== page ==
Dear Deputy Prime Minister, Ministers, participants,
I will be brief with my opening remarks. I will only ask 3 questions:
- First, what do we know?
- Second, what do we want? and
- Third, how to achieve what we want?
So, what do we know?
We know that Roma are losing money, that Bulgaria is losing money. Actually, a lot of money. According to 2010 World Bank estimates, in average, Roma citizens may be losing potential income of up to 5000 Leva a year, and the Bulgarian Government is losing about 700 million Leva a year**.
Why? Because the vast majority of Roma lack sufficient education. Only about 13 percent of working-age Roma completed secondary education. And low education leads to poor employment opportunities.
The potential gains coming from proper Roma employment are very high. Roma who complete secondary education can expect to earn 83 percent more, compared to those without secondary education. And each Lev invested in Roma education would bring back 7 Leva into the state budget***.
In short, there is a clear economic reason why Roma inclusion is crucial for Bulgaria – for the Roma, for all citizens.
Second, what do we want?
We want to see results from investments in Roma inclusion. We want to see Roma students with increased skills, increased employment opportunities, increased income.
All Roma want to see results, all citizens want to see results. We all want to see how inputs – namely money – translate into activities – like the conference today – and how these activities translate into outputs – like the National Roma Integration Strategy.
But do outputs – like the National Strategy – produce results by itself? We all know it. No.
An output like a strategy document does not automatically lead to results. Why? Because there is one major ingredient needed to translate outputs into results. And what is this magic ingredient? IT IS US. People. People need to change their BEHAVIORS. There are no results without changes in behaviors.
So, with money, we can buy outputs – like the strategy, but we cannot buy results. Results need to be created by each and everyone of us, through individual actions, through the way we change our behaviors. Why do I stress this point?
Because it leads me to my third question – how to achieve what we want?
If we agree that there is a strong economic argument for Roma inclusion, if we agree that we want to see visible and measurable results from investments in Roma inclusion, and if we agree that in order to achieve results, individuals need to change their behaviors, the final question is – how to achieve this?
Ladies and gentlemen, if we want to achieve results, behaviors need to change. This means that we all need to go beyond our current thinking, we all need to go beyond our current actions - as individuals and as institutions, as citizens and as politicians, as Roma and as non-Roma. We all are RESPONSIBLE for producing the results we want to see – for us and for our children.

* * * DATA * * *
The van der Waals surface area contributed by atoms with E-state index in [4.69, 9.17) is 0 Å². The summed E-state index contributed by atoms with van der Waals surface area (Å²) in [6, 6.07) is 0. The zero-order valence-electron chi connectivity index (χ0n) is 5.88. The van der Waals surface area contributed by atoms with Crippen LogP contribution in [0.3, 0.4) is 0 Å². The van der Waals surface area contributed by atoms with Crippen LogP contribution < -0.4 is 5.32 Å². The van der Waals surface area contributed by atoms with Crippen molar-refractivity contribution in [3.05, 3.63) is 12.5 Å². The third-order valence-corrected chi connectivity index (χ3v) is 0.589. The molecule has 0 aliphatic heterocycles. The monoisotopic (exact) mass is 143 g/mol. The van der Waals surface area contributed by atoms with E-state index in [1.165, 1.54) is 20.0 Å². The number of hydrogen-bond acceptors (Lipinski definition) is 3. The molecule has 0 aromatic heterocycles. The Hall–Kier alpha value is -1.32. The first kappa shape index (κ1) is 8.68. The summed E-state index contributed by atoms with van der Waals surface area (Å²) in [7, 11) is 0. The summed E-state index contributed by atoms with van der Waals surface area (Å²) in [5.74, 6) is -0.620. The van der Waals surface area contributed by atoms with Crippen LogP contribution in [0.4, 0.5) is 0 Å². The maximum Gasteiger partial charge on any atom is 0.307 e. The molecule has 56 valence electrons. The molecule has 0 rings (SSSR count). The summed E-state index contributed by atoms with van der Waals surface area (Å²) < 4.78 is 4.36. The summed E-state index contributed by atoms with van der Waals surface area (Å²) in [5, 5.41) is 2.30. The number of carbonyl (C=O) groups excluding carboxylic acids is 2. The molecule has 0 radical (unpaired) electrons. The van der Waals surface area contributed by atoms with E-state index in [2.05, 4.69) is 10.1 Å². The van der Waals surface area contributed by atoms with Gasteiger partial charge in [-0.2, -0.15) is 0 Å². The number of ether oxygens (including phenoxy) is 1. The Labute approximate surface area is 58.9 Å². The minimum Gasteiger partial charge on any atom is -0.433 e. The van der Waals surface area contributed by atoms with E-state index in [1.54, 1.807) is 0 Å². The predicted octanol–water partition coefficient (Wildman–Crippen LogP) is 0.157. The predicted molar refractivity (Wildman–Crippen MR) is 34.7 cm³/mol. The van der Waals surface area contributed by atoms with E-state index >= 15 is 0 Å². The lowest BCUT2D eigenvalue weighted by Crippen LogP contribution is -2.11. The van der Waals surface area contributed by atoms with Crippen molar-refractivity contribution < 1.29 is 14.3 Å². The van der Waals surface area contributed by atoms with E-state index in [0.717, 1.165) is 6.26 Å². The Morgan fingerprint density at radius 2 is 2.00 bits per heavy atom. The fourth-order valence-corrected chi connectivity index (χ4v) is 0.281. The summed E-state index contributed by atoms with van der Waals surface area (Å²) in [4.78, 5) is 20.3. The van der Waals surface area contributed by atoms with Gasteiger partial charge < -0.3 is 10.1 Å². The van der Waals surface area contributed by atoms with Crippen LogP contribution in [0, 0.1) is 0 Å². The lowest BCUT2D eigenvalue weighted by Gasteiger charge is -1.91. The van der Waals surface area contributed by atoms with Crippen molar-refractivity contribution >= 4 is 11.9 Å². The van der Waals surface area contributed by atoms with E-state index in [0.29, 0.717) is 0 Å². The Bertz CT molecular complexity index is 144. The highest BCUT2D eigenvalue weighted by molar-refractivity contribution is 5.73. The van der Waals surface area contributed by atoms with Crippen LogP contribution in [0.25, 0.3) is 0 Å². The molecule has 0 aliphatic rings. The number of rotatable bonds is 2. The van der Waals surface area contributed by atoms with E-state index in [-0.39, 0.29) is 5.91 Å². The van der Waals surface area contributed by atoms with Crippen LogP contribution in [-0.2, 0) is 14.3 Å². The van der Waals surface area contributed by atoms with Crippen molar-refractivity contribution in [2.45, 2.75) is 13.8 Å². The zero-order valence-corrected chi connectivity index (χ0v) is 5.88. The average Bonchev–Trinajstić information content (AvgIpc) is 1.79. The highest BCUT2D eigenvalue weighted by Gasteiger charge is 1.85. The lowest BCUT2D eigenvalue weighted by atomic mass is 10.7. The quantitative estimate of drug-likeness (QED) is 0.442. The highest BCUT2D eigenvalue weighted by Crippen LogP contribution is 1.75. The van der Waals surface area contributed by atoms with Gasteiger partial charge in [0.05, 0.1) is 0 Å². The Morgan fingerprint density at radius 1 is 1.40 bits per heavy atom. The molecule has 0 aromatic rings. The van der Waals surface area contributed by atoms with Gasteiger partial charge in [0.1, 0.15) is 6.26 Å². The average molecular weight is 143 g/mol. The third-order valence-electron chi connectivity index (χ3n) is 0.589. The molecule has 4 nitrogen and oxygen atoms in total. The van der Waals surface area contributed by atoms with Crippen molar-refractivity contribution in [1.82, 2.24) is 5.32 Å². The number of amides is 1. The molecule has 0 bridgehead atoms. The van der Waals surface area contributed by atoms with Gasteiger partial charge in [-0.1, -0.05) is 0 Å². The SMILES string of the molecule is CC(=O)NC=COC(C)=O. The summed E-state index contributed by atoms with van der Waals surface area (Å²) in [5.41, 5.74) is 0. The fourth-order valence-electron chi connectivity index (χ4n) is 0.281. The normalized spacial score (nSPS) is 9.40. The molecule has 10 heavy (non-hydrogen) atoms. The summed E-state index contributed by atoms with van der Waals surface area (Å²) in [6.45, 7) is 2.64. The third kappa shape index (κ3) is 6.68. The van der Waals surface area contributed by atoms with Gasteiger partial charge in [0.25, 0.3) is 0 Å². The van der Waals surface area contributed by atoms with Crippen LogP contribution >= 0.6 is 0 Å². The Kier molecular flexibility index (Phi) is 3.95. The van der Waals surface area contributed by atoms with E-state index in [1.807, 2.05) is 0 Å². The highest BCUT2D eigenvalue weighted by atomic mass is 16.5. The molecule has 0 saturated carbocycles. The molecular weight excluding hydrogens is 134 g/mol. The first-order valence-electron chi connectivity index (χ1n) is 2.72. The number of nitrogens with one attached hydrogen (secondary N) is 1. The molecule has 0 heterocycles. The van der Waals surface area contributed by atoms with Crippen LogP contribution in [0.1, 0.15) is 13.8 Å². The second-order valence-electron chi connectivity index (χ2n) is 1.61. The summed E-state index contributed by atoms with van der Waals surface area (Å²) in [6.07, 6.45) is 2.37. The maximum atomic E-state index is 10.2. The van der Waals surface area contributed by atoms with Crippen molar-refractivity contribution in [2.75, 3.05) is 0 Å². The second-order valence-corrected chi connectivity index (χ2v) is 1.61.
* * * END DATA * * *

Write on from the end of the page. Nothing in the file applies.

In this sense, I wish all of us a responsible discussion today to produce the final output, the National Roma Integration Strategy, which provides the framework for RESULTS, RESULS we all want to see, RESULTS created by all of us through responsible individual and collective actions, RESULTS shaping Bulgaria’s future. Yes, we can!
* World Bank, Economic Costs of Roma Exclusion, April 2010, Joost de Laat and team
** The vast majority of working-age Roma lack sufficient education to successfully participate in the labor market. Given low employment and wage levels, working age Roma pay less taxes and social security contributions and are more likely to be recipients of social security payments. As a result, Bulgaria looses an estimated 370 million Euro in fiscal contributions as a result of lower tax receipts and higher welfare expenditures. These are lower bound estimates, based on official population data. If the 2011 EC data about share of Roma population in Bulgaria is used, the losses are twice as high.
*** The annual fiscal gains from bridging the employment gap are much higher than the total cost of investing in public education for all Roma children. If the Government would invest the fiscal gains from equal labor market opportunities into public education for each Roma child aged 3-17, it would be able to spend more than 7 times the amount currently spent on public education per average student in the country. In other words, the potential gains of inclusion far exceed the necessary investment costs, even if these are higher than current per pupil spending. Based on the data of 370.000 Roma in Bulgaria, the fiscal loss per Roma child is 7.74 times the public education spending per pupil (2006 data)